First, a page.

Adoption Anger

A piece I wrote for Adoption Voices Magazine struck a raw nerve last week with some readers.

Perhaps I should have expected that a piece called “No Angry Adoptees Here” would elicit a response from those adoptees who are angry. Maybe I should have even expected that their response to my piece would be angry and even insulting.

I was angry in the past–not with a venomous and insulting anger–but still, anger is anger. I worked hard to deal with my anger and I found my way to the other side. I don’t expect everyone else associated with adoption to be in the same place as I am; I accept that there are hurt and angry people out there and my heart aches for them.

Have you ever been in the presence of a quiet and calm individual who had something important to say? Did you find yourself quieting and listening intently to their words?

Conversely, have you ever been in the presence of an individual ranting and raving in an attempt to make a point? Was the rant effective in winning you to their perspective or did you find yourself tuning out the rage at some point?

The majority of those who made the laws of the past that we now know caused harm did the best they could with the information they had. They did not intentionally set out to cause harm to adoptees, birth parents, or adoptive parents.

Were mistakes made? Absolutely. Was damage caused? Without a doubt. Were lives unalterably changed? Sadly, yes.

All of the rage and disrespect in the world won’t change any of that.

What it may do, I’m afraid, is cause people to stop listening to the message calling for change.

Change will come through respectful and constructive conversation, not through rage, alienation, and name-calling.

We can allow ourselves to be consumed with anger and become bitter or we can choose to rise above and become better.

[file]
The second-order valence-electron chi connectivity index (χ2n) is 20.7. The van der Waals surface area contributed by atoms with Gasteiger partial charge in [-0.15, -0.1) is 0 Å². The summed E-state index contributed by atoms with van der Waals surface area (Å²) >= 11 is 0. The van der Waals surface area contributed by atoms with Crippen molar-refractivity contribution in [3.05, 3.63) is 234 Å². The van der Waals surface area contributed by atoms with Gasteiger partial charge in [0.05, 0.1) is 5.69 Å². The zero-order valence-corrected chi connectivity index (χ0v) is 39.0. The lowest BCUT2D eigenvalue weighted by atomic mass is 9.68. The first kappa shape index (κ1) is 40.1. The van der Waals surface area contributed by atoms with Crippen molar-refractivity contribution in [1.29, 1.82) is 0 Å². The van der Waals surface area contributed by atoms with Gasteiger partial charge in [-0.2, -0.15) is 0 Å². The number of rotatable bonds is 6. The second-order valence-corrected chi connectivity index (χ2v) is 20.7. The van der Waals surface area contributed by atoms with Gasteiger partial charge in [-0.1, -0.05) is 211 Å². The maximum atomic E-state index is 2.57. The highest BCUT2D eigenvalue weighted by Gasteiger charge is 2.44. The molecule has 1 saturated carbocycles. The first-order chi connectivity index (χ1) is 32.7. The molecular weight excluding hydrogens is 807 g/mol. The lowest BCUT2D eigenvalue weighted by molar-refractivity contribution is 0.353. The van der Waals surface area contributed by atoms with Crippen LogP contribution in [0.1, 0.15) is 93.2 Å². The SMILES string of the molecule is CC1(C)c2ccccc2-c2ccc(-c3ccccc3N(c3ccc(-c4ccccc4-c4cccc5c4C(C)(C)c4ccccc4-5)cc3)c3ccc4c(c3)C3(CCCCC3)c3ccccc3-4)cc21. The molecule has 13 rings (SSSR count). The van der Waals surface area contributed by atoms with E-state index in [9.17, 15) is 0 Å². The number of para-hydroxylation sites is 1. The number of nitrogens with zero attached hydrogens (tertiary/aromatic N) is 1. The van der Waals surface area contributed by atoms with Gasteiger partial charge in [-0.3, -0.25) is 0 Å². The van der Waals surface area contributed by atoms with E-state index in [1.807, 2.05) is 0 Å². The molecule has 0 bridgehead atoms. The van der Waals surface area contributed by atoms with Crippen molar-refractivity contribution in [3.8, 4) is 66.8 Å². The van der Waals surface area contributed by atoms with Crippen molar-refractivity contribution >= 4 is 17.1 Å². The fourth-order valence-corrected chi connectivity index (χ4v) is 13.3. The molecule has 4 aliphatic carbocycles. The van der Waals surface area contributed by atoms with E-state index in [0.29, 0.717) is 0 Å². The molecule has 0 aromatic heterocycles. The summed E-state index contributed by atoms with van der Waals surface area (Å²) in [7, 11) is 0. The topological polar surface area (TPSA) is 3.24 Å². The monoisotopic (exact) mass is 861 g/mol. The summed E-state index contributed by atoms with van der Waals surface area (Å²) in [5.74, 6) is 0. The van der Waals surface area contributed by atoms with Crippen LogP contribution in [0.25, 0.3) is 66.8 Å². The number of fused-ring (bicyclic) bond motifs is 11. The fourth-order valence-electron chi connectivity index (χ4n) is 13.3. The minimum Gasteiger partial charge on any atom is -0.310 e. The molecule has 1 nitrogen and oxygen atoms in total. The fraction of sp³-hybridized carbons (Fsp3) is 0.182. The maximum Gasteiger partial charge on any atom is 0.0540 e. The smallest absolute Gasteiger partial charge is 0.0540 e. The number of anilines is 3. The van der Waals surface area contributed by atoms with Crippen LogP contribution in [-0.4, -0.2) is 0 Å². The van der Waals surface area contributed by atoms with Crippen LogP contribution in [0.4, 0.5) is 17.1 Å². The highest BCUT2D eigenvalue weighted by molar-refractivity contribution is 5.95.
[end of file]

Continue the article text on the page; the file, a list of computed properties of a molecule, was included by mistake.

Thanks so much for stopping by. I'm here early most mornings with one of my photos and a few words about life and those thin places where faith intersects.
8 comments
  1. Thanks for this blog update.

    Just like the Mommy Wars that pit stay-at-home moms against working moms, we can’t let the adoption community become divided and loose sight of what would benefit everyone.

    We need to work together to find solutions for adoptees from closed adoptions, who may be seeking concrete things like birth records, or the more abstract “acceptance.” But we can also write about our experiences to help those thinking about adopting in the future. There will always be children who need a home, and prospective parents who need a child to love. Let’s start a conversation about what we can do to help each other going forward.

    I want to sign online petitions! I want to find out how I can help!

    Thanks,
    Laura Dennis
    Author of Adopted Reality, A Memoir

    1. I agree completely, Laura. Division within the community helps no one.

  2. I can’t know what an adoptee feels like because I am not one. The anger you so succinctly describe, however, could fit any situation. Maybe it’s dealing with the anger and not the issue that is pointing the way to a more peaceful life.

    1. Absolutely correct, Gayle. We all have to learn to deal with the cards we’ve been dealt in order to move forward and live a productive and peaceful life. Again, it’s a choice.

  3. I wasn’t adopted, so can’t relate to this exact topic.

    But… It is similar enough to how many abuse survivors feel. Years ago, there wasn’t proper training for those who could have helped. It’s easy to stay angry and bitter about what could have been.

    We, too, can choose to rise above by grieving, healing and moving forward.

    Thank you Linda, for encouraging us all.

    1. Thank you for stopping by, Denise. You’re right, sometimes it’s too easy to stay stuck in the past. We must deal with circumstances and situations so we can become better and, in turn, help those who are coming behind us.

  4. I admire you for speaking out and writing about what can be an emotional inflammatory topic. Sharing your thoughts and experience is your right. It is a benefit to the rest of us. I got a phone call when I made a side comment about one of my W.I.P.s and used the term “gave up” their children for adoption. The caller informed me that the politically correct term was ” placed” their children for adoption. He went to a fair amount of effort to make sure I knew that. “Placed” is certainly a much more sanitized version of what happened. The birth mothers I spoke with grieved, and continue to grieve, for what they gave up.

    The point is, with this topic it is inevitable you’re going to ruffle some feathers. You are entitled to your views and have every right to share your experience.

    I admire what you’re doing.

    1. Christine, thanks so much for your encouraging words today. I appreciate them more than you can imagine at this moment.

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